Hopping Fish and Other Darwin Mysteries
December 12, 2011
The chieftans of evolutionary theory insist that their doctrines have come a long way since Darwin. Discoveries in molecular biology, population genetics, biogeography, paleontology have left the Victorian concepts of evolution outdated and antiquated, they would say. Yet a look at the evolutionary literature shows otherwise. Simplistic just-so stories, Darwinian phrases like “survival of the fittest” and “missing link,” iconic fossils, and antiquated principles continue to be the rule, as the following articles illustrate.
Early Man Stories Evolve
December 11, 2011
Early man evolved, evolutionary scientists assure us. But it's not clear what is evolving more: our ancestors, or the tales told about them.
Biomimetics for Your Christmas Wish List
December 8, 2011
Biomimetics (the imitation of nature) continues to promise cool gadgets and useful materials that will someday yield prized gifts under the tree. Some of them might even save your life.
Cambrian Predator Had Modern Eyes
December 7, 2011
An exquisite fossil alleged to be 515 million years old shows a compound eye so complex, it looks as good as any modern insect’s eye. The eye belonged to Anomalocaris, the fearsome predator of Cambrian seas, one of the key players in the Cambrian explosion – the sudden appearance of all the animal phyla in the earliest rock layers.
Methuselah Seed Now a Tree
December 4, 2011
The world’s oldest viable seed is now a tree 8 feet tall. The Methuselah palm, discovered in the 1960s as a seed at the Judean fortress of Masada, sprouted in 2005 under controlled conditions. It is the oldest seed verified by radiocarbon dating to be 2,000 years old – from the time the Romans were besieging the mountain fortress built by Herod the Great.
Simplest Explanation: Dinosaurs Drowned
November 23, 2011
Why are dinosaur skeletons so often found with head arched backward? The simplest explanation, according to one experimenter, is that they drowned in water.
Fungi Shed Light on Deep Biological Mysteries
November 20, 2011
Fungi are among the least studied and least understood organisms. Elevated from plants to their own kingdom in 1969, they are extremely diverse yet difficult to observe, since many species cannot be grown in the lab. The gaps in our knowledge of the fungi are being filled by new efforts to catalog them, but one of the most interesting findings may come from analysis of their genomes. A new study shows that introns (intragenic regions) are more dynamic than previously thought.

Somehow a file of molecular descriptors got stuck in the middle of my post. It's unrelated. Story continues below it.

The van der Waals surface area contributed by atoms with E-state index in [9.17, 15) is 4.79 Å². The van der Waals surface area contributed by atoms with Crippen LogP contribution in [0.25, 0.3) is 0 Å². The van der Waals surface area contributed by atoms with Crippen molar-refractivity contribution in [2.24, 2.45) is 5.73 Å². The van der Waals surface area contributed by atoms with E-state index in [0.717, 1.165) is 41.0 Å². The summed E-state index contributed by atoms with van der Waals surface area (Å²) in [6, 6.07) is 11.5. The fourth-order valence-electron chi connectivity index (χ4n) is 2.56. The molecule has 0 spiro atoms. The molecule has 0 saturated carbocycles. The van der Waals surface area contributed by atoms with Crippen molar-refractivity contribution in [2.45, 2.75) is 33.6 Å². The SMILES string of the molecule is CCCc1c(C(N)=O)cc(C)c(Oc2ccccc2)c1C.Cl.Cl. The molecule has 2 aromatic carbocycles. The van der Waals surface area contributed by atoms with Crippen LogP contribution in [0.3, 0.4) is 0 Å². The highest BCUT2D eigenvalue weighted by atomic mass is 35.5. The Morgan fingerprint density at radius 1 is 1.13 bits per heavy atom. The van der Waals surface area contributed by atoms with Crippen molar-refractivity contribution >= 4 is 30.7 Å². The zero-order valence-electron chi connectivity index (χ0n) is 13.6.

Incredible Small Creatures That Deny Evolution
November 19, 2011
While the largest of animals impress us with their size and bulk, some of the most amazing are those you could hold in the palm of your hand. Here are three worth appreciating a little more.
Whale Fossils: Challenge or Support for Evolution?
November 14, 2011
When most fossils consist of small shelly creatures, finding a whale is indeed big news. Two whale fossil discoveries on opposite sides of the world are spectacular and puzzling. Do they support the theory that whales evolved from land mammals?
Selling Confabulation as Science
November 11, 2011
Science is supposed to be all about demonstrable proof through experiment. Should some scientists get away with confabulation – mere storytelling? Look at these recent headlines published on science news sites and consider whether some serious housecleaning is in order.
Animal Plan: It Works Well
November 10, 2011
There were Greek and Roman naturalists who were intrigued by what they saw in the living world, but their observational tools were limited to their five senses. Modern science has expanded our senses far beyond the capabilities known just a century ago. We are privileged to live in an age of discovery that is revealing even more wonders beneath the surface of living things, wonders worth knowing about. Here are just a few.
Your Copper Pipes
November 8, 2011
Each of us is part metal. Our bodies contain iron, copper, zinc, magnesium, manganese, vanadium, molybdenum, selenium, and even nickel like the coins in our pockets or purses. Unlike the other common elements of life (carbon, oxygen, hydrogen, calcium, nitrogen, phosphorus), our metals are not synthesized and recycled, but must be imported and handled with care. Copper is a good example of a biological metal that performs multiple useful functions – that is, unless something goes wrong with the machinery handling it.
Man, Mammals, and Ice Ages
November 7, 2011
What do scientists really know about early man and the creatures in his habitat? Some clues can be found by following science news in a historical fashion: that is, to look for reversals of previously-held opinions, surprises in fossils, and other evidences that scientists are not really making progress in their theories, despite the common […]
Engineers Tip Hat to Nature
November 6, 2011
It’s conventional in blogging to give an HT (hat tip) to a friend who makes you aware of a cool item. Engineers are giving hat tips to plants and animals as they seek for amazing new products that do wonderful things, just like the ones in nature.
Vitamin C Loss Is Not Evolution’s Gain
November 2, 2011
Evolution predicts gain of function; genetic entropy predicts loss of function. A gene that helps synthesize Vitamin C provides a test between the two views.